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Publisher's Summary

Who formed the first literate society? Who invented our modern ideas of democracy and free market capitalism? The Scots. As historian and author Arthur Herman reveals, in the 18th and 19th centuries Scotland made crucial contributions to science, philosophy, literature, education, medicine, commerce, and politics - contributions that have formed and nurtured the modern West ever since. This book is not just about Scotland: it is an exciting account of the origins of the modern world. No one who takes this incredible historical trek will ever view the Scots - or the modern West - in the same way again.

©2001 Arthur Herman (P)2016 Recorded Books

What listeners say about How the Scots Invented the Modern World

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Eagerly Awaited Audiobook

I first read this book in 2002, shortly after publishing and found it so informative and well written, I have referred to parts of it several times in the past. It is a book I have been waiting for in audio format and it was finally published in audio in August of 2016. So I was quite excited to read it in audio format as soon as I could.

There are so many books I have read in paper form and later in audiobook format and usually I am either disappointed in the audiobook, or I find it much improved over the original version. This is one of the few that I have read that I think shines in both formats. Much of the history and the philosophical concepts introduced in the book were fairly new to me when I originally read it. The book started me on a quest to learn more about Scotland, it's history and it's contributions to civilization so when I read the audiobook version I was much more familiar with the content. So I didn't have to stop reading and go do independent research on a specific topic or person, just so I could keep up, as I did the first time I read it. This time I was able to really focus and listen and I picked up so much I missed the first time and also was able to process some of the concepts more thoroughly.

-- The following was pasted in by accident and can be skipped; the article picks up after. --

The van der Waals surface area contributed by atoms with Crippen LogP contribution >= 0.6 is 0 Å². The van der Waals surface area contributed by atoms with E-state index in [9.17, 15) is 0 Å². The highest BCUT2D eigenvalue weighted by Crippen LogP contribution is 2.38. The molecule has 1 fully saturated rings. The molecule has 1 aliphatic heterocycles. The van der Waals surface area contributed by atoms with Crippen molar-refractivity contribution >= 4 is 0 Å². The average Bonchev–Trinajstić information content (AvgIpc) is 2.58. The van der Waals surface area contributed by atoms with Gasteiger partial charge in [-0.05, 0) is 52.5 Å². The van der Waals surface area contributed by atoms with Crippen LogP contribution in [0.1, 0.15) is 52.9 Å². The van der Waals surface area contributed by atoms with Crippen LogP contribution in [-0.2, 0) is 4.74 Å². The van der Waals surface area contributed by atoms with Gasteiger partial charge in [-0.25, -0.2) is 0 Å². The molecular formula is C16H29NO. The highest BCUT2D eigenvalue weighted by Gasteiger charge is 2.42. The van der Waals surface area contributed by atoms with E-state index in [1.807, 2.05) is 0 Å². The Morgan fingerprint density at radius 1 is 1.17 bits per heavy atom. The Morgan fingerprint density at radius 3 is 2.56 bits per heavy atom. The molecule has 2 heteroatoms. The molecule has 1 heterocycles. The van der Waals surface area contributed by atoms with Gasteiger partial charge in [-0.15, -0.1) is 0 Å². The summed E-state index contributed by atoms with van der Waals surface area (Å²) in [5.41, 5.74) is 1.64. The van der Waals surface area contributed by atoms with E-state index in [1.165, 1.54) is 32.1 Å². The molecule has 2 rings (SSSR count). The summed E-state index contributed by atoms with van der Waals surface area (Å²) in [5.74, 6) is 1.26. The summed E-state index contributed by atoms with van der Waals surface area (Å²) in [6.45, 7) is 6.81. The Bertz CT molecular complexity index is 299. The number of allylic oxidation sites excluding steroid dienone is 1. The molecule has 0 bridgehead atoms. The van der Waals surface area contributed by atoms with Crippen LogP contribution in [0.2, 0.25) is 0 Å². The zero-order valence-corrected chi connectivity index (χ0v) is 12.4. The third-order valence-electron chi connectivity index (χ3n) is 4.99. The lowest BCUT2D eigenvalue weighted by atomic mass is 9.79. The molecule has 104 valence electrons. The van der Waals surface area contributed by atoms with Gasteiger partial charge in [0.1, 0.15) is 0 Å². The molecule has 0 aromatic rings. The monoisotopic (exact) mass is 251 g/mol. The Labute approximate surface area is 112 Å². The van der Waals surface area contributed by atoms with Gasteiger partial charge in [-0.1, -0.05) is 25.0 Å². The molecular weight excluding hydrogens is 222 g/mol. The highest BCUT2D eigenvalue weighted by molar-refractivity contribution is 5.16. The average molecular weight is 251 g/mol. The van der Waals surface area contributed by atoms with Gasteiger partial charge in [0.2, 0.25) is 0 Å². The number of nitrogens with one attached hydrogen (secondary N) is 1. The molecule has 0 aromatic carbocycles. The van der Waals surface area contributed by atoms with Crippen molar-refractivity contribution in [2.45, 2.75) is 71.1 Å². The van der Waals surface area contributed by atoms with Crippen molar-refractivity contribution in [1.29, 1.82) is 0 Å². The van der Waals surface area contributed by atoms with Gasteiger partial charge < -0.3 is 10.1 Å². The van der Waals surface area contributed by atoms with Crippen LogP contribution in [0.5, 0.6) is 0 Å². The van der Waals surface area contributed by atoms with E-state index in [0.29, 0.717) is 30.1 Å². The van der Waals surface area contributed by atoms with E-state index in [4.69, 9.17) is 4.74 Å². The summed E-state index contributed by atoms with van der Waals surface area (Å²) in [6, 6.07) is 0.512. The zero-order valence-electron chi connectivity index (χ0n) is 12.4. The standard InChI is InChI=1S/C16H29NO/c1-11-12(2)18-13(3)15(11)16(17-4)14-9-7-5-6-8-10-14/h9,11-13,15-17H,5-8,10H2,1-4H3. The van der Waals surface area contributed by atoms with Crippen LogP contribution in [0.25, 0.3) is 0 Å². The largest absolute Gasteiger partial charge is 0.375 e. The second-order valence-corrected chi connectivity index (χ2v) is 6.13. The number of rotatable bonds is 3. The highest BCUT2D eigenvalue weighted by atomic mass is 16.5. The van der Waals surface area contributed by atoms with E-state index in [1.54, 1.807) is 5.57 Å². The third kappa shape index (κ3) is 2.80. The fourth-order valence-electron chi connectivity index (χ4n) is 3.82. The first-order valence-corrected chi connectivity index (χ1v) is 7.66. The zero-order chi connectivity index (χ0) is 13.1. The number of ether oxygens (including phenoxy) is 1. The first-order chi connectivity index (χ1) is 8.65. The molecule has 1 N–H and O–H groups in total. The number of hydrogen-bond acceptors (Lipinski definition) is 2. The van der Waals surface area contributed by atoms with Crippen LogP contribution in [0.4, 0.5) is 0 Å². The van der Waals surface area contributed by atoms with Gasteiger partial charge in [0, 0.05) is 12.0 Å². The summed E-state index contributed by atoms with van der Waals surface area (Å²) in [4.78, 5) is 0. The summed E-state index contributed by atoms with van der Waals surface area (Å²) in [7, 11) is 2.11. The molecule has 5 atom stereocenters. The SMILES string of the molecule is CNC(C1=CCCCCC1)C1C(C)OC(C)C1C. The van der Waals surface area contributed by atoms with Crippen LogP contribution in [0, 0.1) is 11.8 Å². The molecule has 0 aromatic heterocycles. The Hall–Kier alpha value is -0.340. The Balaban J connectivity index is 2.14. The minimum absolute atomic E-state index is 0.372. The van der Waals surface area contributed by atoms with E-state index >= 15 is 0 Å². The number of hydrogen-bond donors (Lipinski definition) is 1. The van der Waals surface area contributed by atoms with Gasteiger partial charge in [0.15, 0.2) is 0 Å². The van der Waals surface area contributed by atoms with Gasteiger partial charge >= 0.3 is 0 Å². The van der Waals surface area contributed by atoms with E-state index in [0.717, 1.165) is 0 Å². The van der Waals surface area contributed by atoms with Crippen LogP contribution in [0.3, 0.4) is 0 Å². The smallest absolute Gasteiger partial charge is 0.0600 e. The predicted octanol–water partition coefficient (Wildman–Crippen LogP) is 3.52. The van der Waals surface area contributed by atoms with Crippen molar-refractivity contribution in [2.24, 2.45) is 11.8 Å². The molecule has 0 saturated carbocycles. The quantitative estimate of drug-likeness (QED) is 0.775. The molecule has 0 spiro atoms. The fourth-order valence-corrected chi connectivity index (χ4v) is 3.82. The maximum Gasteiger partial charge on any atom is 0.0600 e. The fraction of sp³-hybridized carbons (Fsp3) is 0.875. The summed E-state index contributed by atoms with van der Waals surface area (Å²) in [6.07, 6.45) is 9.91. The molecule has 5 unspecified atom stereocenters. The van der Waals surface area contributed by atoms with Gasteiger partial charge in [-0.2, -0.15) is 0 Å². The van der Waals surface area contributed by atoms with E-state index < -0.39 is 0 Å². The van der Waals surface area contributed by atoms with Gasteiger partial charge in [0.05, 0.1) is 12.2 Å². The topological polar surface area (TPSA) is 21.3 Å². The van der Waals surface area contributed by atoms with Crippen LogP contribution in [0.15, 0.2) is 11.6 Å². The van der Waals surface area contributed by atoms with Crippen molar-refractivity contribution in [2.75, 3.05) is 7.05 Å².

This is a broad overview of Scotland and it's contribution to civilization over the course of the last 400 years. It should be read from that perspective. It is a starting point for those who want to learn the basics about Hume, Smith and Hutchinson, or learn more about the Acts of Union that formed Great Britain 300 years ago and may become dissolved in the near future. But it digs deeply enough into the subjects that the reader feels they are learning something meaningful. I highly recommend in either format.

23 people found this helpful

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Imperialist Colonizer Craps All Over The Scottish